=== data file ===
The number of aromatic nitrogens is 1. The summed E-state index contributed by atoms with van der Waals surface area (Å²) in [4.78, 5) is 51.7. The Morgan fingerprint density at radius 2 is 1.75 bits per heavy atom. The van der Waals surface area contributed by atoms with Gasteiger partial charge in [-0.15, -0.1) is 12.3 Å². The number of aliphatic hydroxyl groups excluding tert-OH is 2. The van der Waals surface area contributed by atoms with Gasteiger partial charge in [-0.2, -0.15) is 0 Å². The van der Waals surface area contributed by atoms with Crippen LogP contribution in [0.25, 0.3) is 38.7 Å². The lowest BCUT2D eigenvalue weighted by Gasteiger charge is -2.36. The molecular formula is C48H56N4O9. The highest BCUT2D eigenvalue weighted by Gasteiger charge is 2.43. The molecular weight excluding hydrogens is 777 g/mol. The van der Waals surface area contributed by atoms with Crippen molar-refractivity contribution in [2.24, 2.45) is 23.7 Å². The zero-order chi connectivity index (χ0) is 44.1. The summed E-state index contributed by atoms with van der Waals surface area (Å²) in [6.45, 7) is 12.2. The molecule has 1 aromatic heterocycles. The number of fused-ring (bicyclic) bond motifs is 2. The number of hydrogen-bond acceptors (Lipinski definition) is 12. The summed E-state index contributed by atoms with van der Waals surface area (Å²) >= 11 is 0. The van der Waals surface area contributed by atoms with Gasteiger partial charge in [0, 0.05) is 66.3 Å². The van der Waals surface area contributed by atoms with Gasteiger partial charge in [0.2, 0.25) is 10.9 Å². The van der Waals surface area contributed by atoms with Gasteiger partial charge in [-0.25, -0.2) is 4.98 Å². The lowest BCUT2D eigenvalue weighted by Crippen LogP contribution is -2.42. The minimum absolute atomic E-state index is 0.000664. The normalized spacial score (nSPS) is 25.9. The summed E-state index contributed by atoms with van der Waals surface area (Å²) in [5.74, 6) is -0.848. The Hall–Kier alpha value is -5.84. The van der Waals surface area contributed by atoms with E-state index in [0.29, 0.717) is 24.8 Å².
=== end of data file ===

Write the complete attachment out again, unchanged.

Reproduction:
The number of aromatic nitrogens is 1. The summed E-state index contributed by atoms with van der Waals surface area (Å²) in [4.78, 5) is 51.7. The Morgan fingerprint density at radius 2 is 1.75 bits per heavy atom. The van der Waals surface area contributed by atoms with Gasteiger partial charge in [-0.15, -0.1) is 12.3 Å². The number of aliphatic hydroxyl groups excluding tert-OH is 2. The van der Waals surface area contributed by atoms with Gasteiger partial charge in [-0.2, -0.15) is 0 Å². The van der Waals surface area contributed by atoms with Crippen LogP contribution in [0.25, 0.3) is 38.7 Å². The lowest BCUT2D eigenvalue weighted by Gasteiger charge is -2.36. The molecular formula is C48H56N4O9. The highest BCUT2D eigenvalue weighted by Gasteiger charge is 2.43. The molecular weight excluding hydrogens is 777 g/mol. The van der Waals surface area contributed by atoms with Crippen molar-refractivity contribution in [2.24, 2.45) is 23.7 Å². The zero-order chi connectivity index (χ0) is 44.1. The summed E-state index contributed by atoms with van der Waals surface area (Å²) in [6.45, 7) is 12.2. The molecule has 1 aromatic heterocycles. The number of fused-ring (bicyclic) bond motifs is 2. The number of hydrogen-bond acceptors (Lipinski definition) is 12. The summed E-state index contributed by atoms with van der Waals surface area (Å²) >= 11 is 0. The van der Waals surface area contributed by atoms with Gasteiger partial charge in [0, 0.05) is 66.3 Å². The van der Waals surface area contributed by atoms with Gasteiger partial charge in [0.2, 0.25) is 10.9 Å². The van der Waals surface area contributed by atoms with Gasteiger partial charge in [-0.25, -0.2) is 4.98 Å². The lowest BCUT2D eigenvalue weighted by Crippen LogP contribution is -2.42. The minimum absolute atomic E-state index is 0.000664. The normalized spacial score (nSPS) is 25.9. The summed E-state index contributed by atoms with van der Waals surface area (Å²) in [5.74, 6) is -0.848. The Hall–Kier alpha value is -5.84. The van der Waals surface area contributed by atoms with E-state index in [0.29, 0.717) is 24.8 Å².